Indian Journal of Urology
: 2000  |  Volume : 17  |  Issue : 1  |  Page : 52--53

Cushing's syndrome in a patient with ACTH secreting pheochromocytoma

Dharm Raj Singh, K Gaitonde, SN Kulkarni, SN Sagade, NF Shah, A Bhaduri 
 Departments of Urology, Endocrinology and Histopathology, RD. Hinduja National Hospital and Medical Research Centre, Mumbai, India

Correspondence Address:
S N Sagade
Consultant Urologist, P.D. Hinduja National Hospital and Medical Research Centre, V.S. Marg, Mahim, Mumbai - 400 016

How to cite this article:
Singh DR, Gaitonde K, Kulkarni S N, Sagade S N, Shah N F, Bhaduri A. Cushing's syndrome in a patient with ACTH secreting pheochromocytoma.Indian J Urol 2000;17:52-53

How to cite this URL:
Singh DR, Gaitonde K, Kulkarni S N, Sagade S N, Shah N F, Bhaduri A. Cushing's syndrome in a patient with ACTH secreting pheochromocytoma. Indian J Urol [serial online] 2000 [cited 2021 Jan 21 ];17:52-53
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 Case Report

A 37-year-old female presented with progressive weight gain, rounding of the face and backache since 5 months. She was normotensive and non-diabetic. Physical exami­nation revealed typical Cushingoid features, i.e., centri­petal obesity, mooning of face, buffalo hump, broad, livid and tapering striae on the abdomen, axilla, breast and thigh. Mild hirsutism and hyperpigmentation of knuckles were also present. On investigation the serum cortisol at 8 a.m. was 25 mcg/dl (n=8-24) at 4 p.m. was 19 mcg/dl (n=2­15). Post-dexamethasone (overnight, I mg), serum corti­sol was 29 mcg/dl (n th rib flank incision. Postoperative recov­ery was uneventful. The serum cortisol on 5 th postop day was 10 mcg/dl. Histopathology and immunohistochemis­try revealed ACTH secreting pheochromocytoma [Figure 2].


Ectopic (non-pituitary) secretion of ACTH is responsi­ble for Cushing's syndrome in 10-15% of patients. [1] The common sources for ectopic ACTH secretion are small­cell lung cancer, bronchial carcinoid tumours, pancreatic islet cell tumours, thymic carcinoid tumours and medul­lary thyroid cancer. [2] Meloni (1966) first described the ec­topic ACTH secreting pheochromocytoma. [3] Till 1995, 21 cases of ACTH secreting pheochromocytoma have been described in the world literature. [1] In the present case, clinical diagnosis of Cushing's syndrome was based on clini­cal features supported by the elevated basal serum corti­sol and 24 hours urinary cortisol. A non-suppressible post-dexamethasone serum cortisol with a normal serum ACTH led to suspicion of non-pituitary cause of Cush­ing's syndrome which was confirmed by the CT scan of the abdomen. Since pheochromocytoma was not suspected clinically, laboratory tests for its diaganosis were not per­formed. Although the normal value of serum ACTH ruled out the primary adrenal cause of Cushing's syndrome but in view of right adrenal mass in CT scan without contral­ateral adrenal hyperplasia, the ectopic ACTH production was not suspected pre-operatively. Diagnosis was made by the immunohistochemistry of the tumour which stained positive for ACTH along with other features of pheo­chromocytoma.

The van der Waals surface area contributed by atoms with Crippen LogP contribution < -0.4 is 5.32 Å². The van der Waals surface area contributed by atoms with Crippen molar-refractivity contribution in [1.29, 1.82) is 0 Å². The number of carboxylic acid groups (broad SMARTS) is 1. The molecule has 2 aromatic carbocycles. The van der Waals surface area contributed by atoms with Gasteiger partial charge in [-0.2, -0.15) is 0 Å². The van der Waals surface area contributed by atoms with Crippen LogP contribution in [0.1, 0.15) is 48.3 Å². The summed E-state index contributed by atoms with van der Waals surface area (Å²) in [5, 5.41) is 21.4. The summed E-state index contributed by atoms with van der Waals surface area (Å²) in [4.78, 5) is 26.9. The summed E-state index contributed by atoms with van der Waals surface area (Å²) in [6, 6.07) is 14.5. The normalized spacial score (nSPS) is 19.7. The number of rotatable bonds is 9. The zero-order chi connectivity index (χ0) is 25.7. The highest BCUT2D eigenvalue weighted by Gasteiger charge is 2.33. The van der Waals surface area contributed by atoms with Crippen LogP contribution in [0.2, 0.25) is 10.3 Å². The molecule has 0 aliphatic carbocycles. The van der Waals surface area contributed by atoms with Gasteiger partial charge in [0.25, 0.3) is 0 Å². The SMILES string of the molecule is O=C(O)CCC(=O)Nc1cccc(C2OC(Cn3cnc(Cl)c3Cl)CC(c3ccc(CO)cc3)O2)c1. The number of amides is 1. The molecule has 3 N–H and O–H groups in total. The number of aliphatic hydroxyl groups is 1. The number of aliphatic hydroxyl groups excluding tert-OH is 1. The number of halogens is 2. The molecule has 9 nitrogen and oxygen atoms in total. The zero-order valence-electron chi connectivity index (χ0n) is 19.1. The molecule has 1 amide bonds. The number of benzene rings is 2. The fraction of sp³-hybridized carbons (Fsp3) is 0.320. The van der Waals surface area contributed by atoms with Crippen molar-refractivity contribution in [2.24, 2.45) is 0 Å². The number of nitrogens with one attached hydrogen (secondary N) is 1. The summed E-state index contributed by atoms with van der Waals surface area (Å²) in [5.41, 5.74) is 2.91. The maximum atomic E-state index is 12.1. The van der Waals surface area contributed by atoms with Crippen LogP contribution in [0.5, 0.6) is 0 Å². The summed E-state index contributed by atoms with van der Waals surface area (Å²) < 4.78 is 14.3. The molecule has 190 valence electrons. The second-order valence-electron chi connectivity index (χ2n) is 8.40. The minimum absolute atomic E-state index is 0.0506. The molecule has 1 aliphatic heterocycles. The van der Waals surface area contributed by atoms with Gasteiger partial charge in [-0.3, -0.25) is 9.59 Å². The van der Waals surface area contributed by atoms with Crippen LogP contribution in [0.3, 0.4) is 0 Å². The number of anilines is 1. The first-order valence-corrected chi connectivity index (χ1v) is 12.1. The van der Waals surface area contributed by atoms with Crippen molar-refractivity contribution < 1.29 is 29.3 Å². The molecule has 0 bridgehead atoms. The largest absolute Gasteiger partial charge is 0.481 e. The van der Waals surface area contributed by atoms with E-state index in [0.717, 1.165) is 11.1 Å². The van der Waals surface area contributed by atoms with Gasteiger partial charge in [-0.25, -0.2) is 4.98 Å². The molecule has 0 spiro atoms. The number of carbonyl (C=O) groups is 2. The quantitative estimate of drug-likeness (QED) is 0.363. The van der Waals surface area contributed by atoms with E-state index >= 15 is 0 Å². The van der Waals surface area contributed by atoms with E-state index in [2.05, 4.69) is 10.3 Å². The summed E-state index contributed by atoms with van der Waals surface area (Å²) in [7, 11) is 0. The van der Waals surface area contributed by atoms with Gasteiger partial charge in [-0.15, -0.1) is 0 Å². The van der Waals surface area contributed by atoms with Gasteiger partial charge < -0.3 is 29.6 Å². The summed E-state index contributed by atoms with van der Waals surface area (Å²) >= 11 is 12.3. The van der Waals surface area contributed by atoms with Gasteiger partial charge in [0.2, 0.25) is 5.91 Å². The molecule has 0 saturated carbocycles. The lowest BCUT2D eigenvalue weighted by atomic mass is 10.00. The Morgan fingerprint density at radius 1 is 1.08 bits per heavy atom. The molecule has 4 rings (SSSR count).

1Chen H, Doppman JL, Chrousos GP et al. Adrenocorticotropic hor­mone secreting pheochromocytoma: the exception to the rule. Sur­gery 1995; 118: 988-995.
2Zeiger MA, Pass HI, Doppman JD et al. Surgical strategy in the management of non-small-cell ectopic adrenocorticotropic hormone syndrome. Surgery 1992; 112: 994-1001.
3Bruining HA, On- EGL, Gershuny AR et al. Cushing's syndrome and pheochromocytoma caused by an adrenal tumour, also con­taining met-enkephalin and somatostatin: a case report. World J Surg 1985: 9: 639-642.